Retailers should sync online/offline shopping experience to improve sales, says Appirio


Justin Anderson, GM EMEA at cloud consultancy firm, Appirio has guidance on how retailers can engage customers through their employees in order to ensure strong sales growth 

“The latest end of year footfall and online sales figures from SpringBoard Insights have revealed declining brick-and-mortar traffic, with a 28.3% fall year-on-year, but strong online sales. Reports have highlighted the accessibility of online sales and a combination of cold weather and bank holiday trading hours prevented shoppers from venturing outside. While these are points to remember there is a lot to be said and done internally so that retailers can understand the data and improve their customer and worker experience.

“What is really key is how retailers can join up the customer experience both online and in-store. Whichever channel customers choose to shop on, they will gravitate towards the retailer that best understands their likes and dislikes. As a result, retailers must collaborate better with their stores, arming their workers with the tools necessary to ensure that every interaction is consistent and takes the customer on one journey rather than disjointed, separate trips.

“When customers walk into a store, they are often better equipped with information on what they want than the associates in the store, and that makes for a frustrating experience on both sides. Retailers need to focus on their real-time data collection strategy. It’s no longer good enough to have the tools in the back office, associates on the shop floor need to have all the information they require at their fingertips. For instance, new products, pricing and promotions need to be communicated quickly and efficiently to stores and staff while being consistent with online offers.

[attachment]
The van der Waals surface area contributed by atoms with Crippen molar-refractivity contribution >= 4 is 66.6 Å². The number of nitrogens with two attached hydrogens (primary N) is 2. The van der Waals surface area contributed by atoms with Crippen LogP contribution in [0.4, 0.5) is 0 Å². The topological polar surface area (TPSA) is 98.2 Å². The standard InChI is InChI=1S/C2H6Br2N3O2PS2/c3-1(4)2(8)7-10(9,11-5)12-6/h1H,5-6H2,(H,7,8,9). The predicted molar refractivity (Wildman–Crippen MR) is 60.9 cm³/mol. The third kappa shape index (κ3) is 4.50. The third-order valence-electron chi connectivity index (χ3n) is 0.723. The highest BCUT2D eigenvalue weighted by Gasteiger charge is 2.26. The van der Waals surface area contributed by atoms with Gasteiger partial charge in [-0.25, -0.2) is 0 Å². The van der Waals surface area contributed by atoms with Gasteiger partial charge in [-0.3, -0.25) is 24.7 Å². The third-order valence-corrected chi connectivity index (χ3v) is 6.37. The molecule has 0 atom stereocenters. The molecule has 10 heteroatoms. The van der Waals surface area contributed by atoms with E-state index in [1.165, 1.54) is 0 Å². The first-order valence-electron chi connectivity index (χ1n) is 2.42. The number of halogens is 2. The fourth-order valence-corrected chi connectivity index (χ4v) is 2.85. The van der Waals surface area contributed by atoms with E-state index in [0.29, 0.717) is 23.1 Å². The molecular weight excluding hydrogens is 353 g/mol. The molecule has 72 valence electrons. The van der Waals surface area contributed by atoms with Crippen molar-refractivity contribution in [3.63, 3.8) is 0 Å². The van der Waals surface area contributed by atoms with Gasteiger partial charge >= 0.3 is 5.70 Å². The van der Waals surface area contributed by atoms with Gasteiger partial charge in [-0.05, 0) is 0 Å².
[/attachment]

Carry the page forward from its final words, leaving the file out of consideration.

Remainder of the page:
“Using and sharing data and online shopping behaviour trends across multiple store locations can unlock a 360 degree customer view, which will enable store employees to sync up with ecommerce. Website download lag and inefficient point of sale technology can be barriers to collecting accurate customer data. Therefore, old legacy systems need to be consolidated into the cloud, so retailers can start making data work more effectively by building a better view of their customers and offering a more bespoke service both online and in-store.

“Retailers should also look to arm their workers with the tools to offer a true omni-channel customer service. For example, providing customer service agents with ticket tracking across locations to enable them to live chat with customers. Self-service portals can also lighten the load on store locations and customer service teams by giving employees and end customers access to quickly find answers to their questions before they become concerns.

“The more retailers engage with their customers, the better they’ll know how to serve their needs. Customers require a seamless connection between online and offline shopping experiences and a retailer who masters both channels will be in a better position to link the current gap between bricks and clicks.”